Lemcon USA Corp. v. Icon Technology

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Justia Opinion Summary

Icon Technology Consulting, Inc. (“Icon”) filed suit seeking to enforce a default judgment it obtained from a Missouri court against Lemcon USA Corp. (“Lemcon”). A Georgia trial court rejected Lemcon’s attempt to set aside the default judgment, and the Georgia Court of Appeals dismissed Lemcon’s appeal on the ground that Lemcon: (1) could not invoke the Georgia trial court’s inherent power to set aside a judgment within the same term of court in which it was entered; and (2) had failed to file an application for discretionary appeal as was necessary to seek review of the trial court’s order to the extent it was based on OCGA 9-11-60 (d). The Georgia Supreme Court granted certiorari to consider whether the inherent power of a Georgia court to set aside a judgment within the same term of court in which it was entered extended to a foreign judgment domesticated under OCGA 9-12- 130 et seq. The Court concluded this inherent power did not extend to domesticated foreign judgments.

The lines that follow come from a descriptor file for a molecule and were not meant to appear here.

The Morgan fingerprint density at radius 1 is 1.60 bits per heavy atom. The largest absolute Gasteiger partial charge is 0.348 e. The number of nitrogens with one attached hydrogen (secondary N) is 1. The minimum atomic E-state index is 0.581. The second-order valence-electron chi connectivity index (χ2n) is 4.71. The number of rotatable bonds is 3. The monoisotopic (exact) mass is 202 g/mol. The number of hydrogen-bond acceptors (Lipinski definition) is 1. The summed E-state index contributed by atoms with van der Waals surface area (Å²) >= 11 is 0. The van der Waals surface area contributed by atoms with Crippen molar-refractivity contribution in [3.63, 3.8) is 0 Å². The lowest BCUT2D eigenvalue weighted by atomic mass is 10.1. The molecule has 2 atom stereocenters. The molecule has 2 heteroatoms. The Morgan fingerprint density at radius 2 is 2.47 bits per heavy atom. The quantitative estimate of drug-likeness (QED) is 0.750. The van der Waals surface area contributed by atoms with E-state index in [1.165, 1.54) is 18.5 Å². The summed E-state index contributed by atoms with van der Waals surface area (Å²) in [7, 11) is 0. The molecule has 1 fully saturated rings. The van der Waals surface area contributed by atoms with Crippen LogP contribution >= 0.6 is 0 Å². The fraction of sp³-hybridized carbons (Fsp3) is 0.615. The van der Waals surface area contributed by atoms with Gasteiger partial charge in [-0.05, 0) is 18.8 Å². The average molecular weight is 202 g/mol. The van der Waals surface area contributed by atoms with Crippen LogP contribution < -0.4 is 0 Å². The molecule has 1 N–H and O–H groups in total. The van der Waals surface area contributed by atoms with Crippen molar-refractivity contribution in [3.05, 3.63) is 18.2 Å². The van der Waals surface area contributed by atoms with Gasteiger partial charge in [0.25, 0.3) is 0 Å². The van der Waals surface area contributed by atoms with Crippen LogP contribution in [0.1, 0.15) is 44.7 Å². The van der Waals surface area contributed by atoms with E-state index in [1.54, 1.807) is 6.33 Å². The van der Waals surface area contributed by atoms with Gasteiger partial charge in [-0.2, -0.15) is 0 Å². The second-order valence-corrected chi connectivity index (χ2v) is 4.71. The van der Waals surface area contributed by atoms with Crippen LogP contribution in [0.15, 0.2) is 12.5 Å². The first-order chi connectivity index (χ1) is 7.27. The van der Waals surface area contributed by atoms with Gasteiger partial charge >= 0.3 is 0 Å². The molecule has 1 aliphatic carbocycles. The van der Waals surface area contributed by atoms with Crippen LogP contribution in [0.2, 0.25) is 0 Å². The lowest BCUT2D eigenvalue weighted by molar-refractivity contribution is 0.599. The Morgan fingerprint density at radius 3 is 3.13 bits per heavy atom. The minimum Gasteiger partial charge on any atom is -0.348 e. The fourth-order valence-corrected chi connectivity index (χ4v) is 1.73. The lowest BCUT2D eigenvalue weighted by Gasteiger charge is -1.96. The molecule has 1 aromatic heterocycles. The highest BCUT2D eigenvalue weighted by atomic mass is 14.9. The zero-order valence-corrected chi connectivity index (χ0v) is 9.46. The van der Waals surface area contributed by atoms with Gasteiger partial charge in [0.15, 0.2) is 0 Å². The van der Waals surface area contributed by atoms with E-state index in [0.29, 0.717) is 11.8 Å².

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In the Supreme Court of Georgia Decided: August 28, 2017 S17G0141. LEMCON USA CORPORATION v. ICON TECHNOLOGY CONSULTING, INC. PETERSON, Justice. Icon Technology Consulting, Inc. (“Icon”) filed this lawsuit seeking to enforce a default judgment it obtained from a Missouri court against Lemcon USA Corp. (“Lemcon”). A Georgia trial court rejected Lemcon’s attempt to set aside the default judgment, and the Court of Appeals of Georgia dismissed Lemcon’s appeal on the ground that Lemcon (1) could not invoke the Georgia trial court’s inherent power to set aside a judgment within the same term of court in which it was entered and (2) had failed to file an application for discretionary appeal as was necessary to seek review of the trial court’s order to the extent it was based on OCGA § 9-11-60 (d). Lemcon USA Corp. v. Icon Tech. Consulting, Inc., 338 Ga. App. 459 (789 SE2d 832) (2016) (physical precedent only). We granted certiorari to consider whether the inherent power of a Georgia court to set aside a judgment within the same term of court in which it was entered extends to a foreign judgment domesticated under OCGA § 9-12130 et seq. We conclude that this inherent power does not extend to domesticated foreign judgments. Icon obtained a default judgment of $52,589 plus interest against Lemcon on January 27, 2015. On May 7, 2015, Icon filed a complaint in Fulton County State Court seeking enforcement of the judgment under Georgia’s Uniform Enforcement of Foreign Judgment Law, OCGA § 9-12-130 et seq. (“the Act”). Lemcon filed a motion to set aside the default judgment, claiming that although its registered agent apparently had been served with the Missouri lawsuit on December 3, 2014, a misunderstanding over the proper address for sending served documents to Lemcon meant that Lemcon itself was not aware of the lawsuit until well after the default judgment was obtained. Lemcon argued in its motion that it was within the inherent power of the Fulton court to vacate the judgment as a matter of the court’s discretion because the motion to set aside was filed in the same term of court in which the judgment was entered of record in the Fulton court and, alternatively, the Fulton court was authorized to set aside the judgment under OCGA § 9-11-60 (d) because it was obtained due to accident or mistake. The Fulton court denied the motion to set aside in a two2 sentence order. Lemcon filed a direct appeal, which was dismissed by the Court of Appeals. That court concluded that Lemcon did not file its motion within the term of court in which the subject judgment was rendered, and rejected Lemcon’s argument that the default judgment was entered for purposes of that question on May 7, 2015, the date the Missouri judgment was filed in Fulton County. Lemcon, 338 Ga. App. at 461 (1). Because Lemcon therefore failed to invoke the trial court’s inherent power to set aside the judgment for any meritorious reason, the Court of Appeals concluded, the trial court’s order must be construed as addressing the merits of only Lemcon’s alternative theory that invoked the trial court’s authority to set aside under OCGA § 9-11-60 (d). Id. at 462 (1). The Court of Appeals thus concluded that it lacked jurisdiction to consider Lemcon’s appeal given Lemcon’s failure to file an application for discretionary appeal. Id. at 462 (2). We granted Lemcon’s petition for certiorari, directing the parties to address two questions: (1) Does the inherent power of a Georgia court to set aside a judgment in the term of court within which the judgment was entered extend to a foreign judgment domesticated under OCGA § 3 9-12-130 et seq.? (2) If so, for purposes of the exercise of that inherent power, is the domesticated judgment deemed to be entered on the date that it was originally entered by the foreign court or on the date that it was filed for domestication in the Georgia court? We answer the first question in the negative, and thus need not consider the second. The Act establishes Georgia’s procedure for domesticating a foreign judgment. The Act provides that an authenticated copy of a foreign judgment may be filed in “any court of competent jurisdiction of this state” and that, once filed, such a judgment “has the same effect . . . as a judgment of the court in which it is filed and may be enforced or satisfied in like manner.” OCGA § 912-132. At the heart of Lemcon’s argument, OCGA § 9-12-132 also provides that “[a] filed foreign judgment . . . is subject to the same procedures, defenses, and proceedings for reopening, vacating, staying, enforcing, or satisfying as a judgment of the court in which it is filed[.]” The Act operates within the shadow of the Full Faith and Credit Clause 4 of the U.S. Constitution.1 As a court of another state to adopt the uniform act has noted, the Uniform Enforcement of Foreign Judgments Act “does not . . . create substantive rights not conferred by the Full Faith and Credit Clause of the United States Constitution, but is merely a uniform act by which procedurally those rights and defenses afforded under the Full Faith and Credit Clause may be enforced or imposed.” Jones v. Roach, 575 P2d 345, 349 (Ariz. Ct. App. 1977). Indeed, the Act defines a “foreign judgment” to which the Act applies as “a judgment, decree, or order of a court of the United States or of any other court that is entitled to full faith and credit in this state.” OCGA § 9-12-131 (emphasis added). Under the Full Faith and Credit Clause, “a judgment of a foreign court will be enforced by the courts of this state unless it is shown that the foreign court lacked jurisdiction of the person or subject matter or that the judgment was procured by fraud.” Dropkin v. Dropkin, 237 Ga. 768, 770-771 (229 SE2d 621) (1976). If a challenge to the foreign court’s jurisdiction or an allegation the judgment was procured by fraud was raised and decided against the judgment debtor in the foreign court, that determination by the foreign court 1 “Full Faith and Credit shall be given in each State to the . . . judicial Proceedings of every other State.” U.S. Const. Art. IV, Sec. 1. 5 must be given full faith and credit, as well. Gordon v. Gordon, 237 Ga. 171, 172 (1) (227 SE2d 53) (1976). In short, although the Act allows for “reopening, vacating, [or] staying” a filed foreign judgment, the availability of such procedures is limited by the Full Faith and Credit Clause. Our Court of Appeals has long held that the proper way to attack a foreign judgment filed in Georgia — and thereby raise the bases for attack permitted by the Full Faith and Credit Clause — is to move to set aside under OCGA § 9-1160 (d). See Noaha, LLC v. Vista Antiques & Persian Rugs, Inc., 306 Ga. App. 323, 326 (1) (702 SE2d 660) (2010); Arrowhead Alternator, Inc. v. CIT Communications Fin. Corp., 268 Ga. App. 464, 466 (602 SE2d 231) (2004); Arnold v. Brundidge Banking Co., 209 Ga. App. 278, 278-279 (433 SE2d 388) (1993), overruled on other grounds by Okekpe v. Commerce Funding Corp., 218 Ga. App. 705, 706 (463 SE2d 23) (1995). OCGA § 9-11-60 (d) specifically includes fraud and lack of jurisdiction among the bases on which a judgment may be set aside. The question raised by this appeal is whether a trial court’s inherent power to set aside a judgment in the term of court within which the judgment was entered is an alternative means to attack a foreign judgment filed in Georgia. 6 At common law, a court had broad inherent power to set aside its own judgments within the term of court in which they were entered: a court has plenary control of its judgments, orders, and decrees during the term at which they are rendered, and may amend, correct, modify, or supplement them, for cause appearing, or may, to promote justice, revise, supersede, revoke, or vacate them, as may, in its discretion, seem necessary. But after the expiration of the term at which a judgment or decree was rendered it is out of the power of the court to amend it in any matter of substance or in any matter affecting the merits. McCandless v. Conley, 115 Ga. 48, 50-51 (1) (41 SE 256) (1902) (citation, punctuation, and emphasis omitted), cited in Moon v. State, 287 Ga. 304, 305306 (696 SE2d 55) (2010) (Nahmias, J., concurring). This common law rule has remained essentially unchanged for final judgments in civil and criminal cases. Moon, 287 Ga. at 306 (Nahmias, J., concurring).2 It does not apply where a judgment is based on a jury verdict. Martin v. GM Corp., Fisher Body Div., 226 Ga. 860, 862 (1) (178 SE2d 183) (1970). This rule is based on the notion that, during the term in which a decree is rendered, it is “in the breast of the judge; after it is over, it is upon the roll.” Holloman v. Holloman, 228 Ga. 246, 248 (2) 2 The limitation also applies to interlocutory rulings in criminal cases but no longer applies to interlocutory rulings in civil cases. See Moon, 287 Ga. at 304 (citing OCGA § 911-6 (c)). 7 (184 SE2d 653) (1971). And the rule reflects “a balance between the need for finality of judicial decisions and the understanding that trial courts should have the opportunity to reach the correct decisions.” Moon, 287 Ga. at 306 (Nahmias, J., concurring) (emphasis in original). We have said that, absent a gross abuse of discretion, we will not interfere with a trial court’s refusal to exercise this power; as “[n]ecessary rules of order require that a point once made and ruled upon shall continue settled, unless the court sees that injustice has been done.” Estes v. Ivey, 53 Ga. 52, 54-55 (2) (1874). By the same token, a trial court has broad discretion to set aside a judgment under the rule, as the court’s inherent power to set aside within the same term of court is not limited to, for example, the permissible grounds for setting aside under OCGA § 9-11-60 (d). See Martin, 226 Ga. at 862-863 (1) (trial judge may consider motion to set aside filed within the same term of court in which the judgment was rendered even though not predicated on statutory criteria); Piggly Wiggly v. McCook, 216 Ga. App. 335, 336-337 (1) (454 SE2d 203) (1995) (reversing where trial court indicated it believed judgment could not be set aside unless criteria of OCGA § 9-11-60 (d) were satisfied). Allowing a Georgia court to apply to a foreign judgment the court’s 8 inherent power to set aside a judgment entered within the same term of court is wholly inconsistent both with the nature of that power and the constraints of the Full Faith and Credit Clause. The nature of the inherent power is that of a trial court’s ability to change its own mind, not to set aside an otherwise enforceable judgment entered by an entirely different court in another state. See Holloman, 228 Ga. at 248 (2) (inherent power rule based on notion that a ruling is “in the breast of the judge” during the term in which it is rendered); McCandless, 115 Ga. at 50 (1) (“a court has plenary control of its judgments, orders, and decrees during the term at which they are rendered”) (emphasis added). The extent to which this power is limited to the court’s own decisions — and not those of another court — is underscored by the fact that it does not apply to judgments based on a jury verdict. See Martin, 226 Ga. at 862 (1). Most importantly, the broad, discretionary nature of the power to set aside is incompatible with the tight constraints the Full Faith and Credit Clause places on the ability of a court to set aside a foreign judgment.3 Under the Full Faith and Credit Clause, that ability is limited to instances in which the foreign court lacked jurisdiction or 3 Indeed, even the phrase “set aside” is inapt in this context. A Georgia trial court cannot actually set aside a foreign judgment; all it can do is decline to enforce it in Georgia. See Okepe, 218 Ga. App. at 713 (Beasley, C. J., concurring specially). 9 the judgment was obtained by fraud. Such circumstances are specifically contemplated by OCGA § 9-11-60 (d), and the mechanism provided by that statute is the proper means for moving to set aside a foreign judgment. The Court of Appeals implicitly assumed for purpose of its decision in this case that a trial court’s inherent power to set aside a judgment entered within the same term of court includes a power to set aside foreign judgments, concluding that Lemcon could not invoke that power because it filed its motion after the close of the term in which the judgment was entered in Missouri. Although the Court of Appeals’ underlying assumption was incorrect, the court nevertheless correctly concluded that Lemcon could not invoke the trial court’s inherent power to set aside a judgment. And because Lemcon sought to appeal from an order denying a motion to set aside under OCGA § 9-11-60 (d), an application was required. See OCGA § 5-6-35 (a) (8). The Court of Appeals thus properly dismissed Lemcon’s appeal. Judgment affirmed. All the Justices concur. 10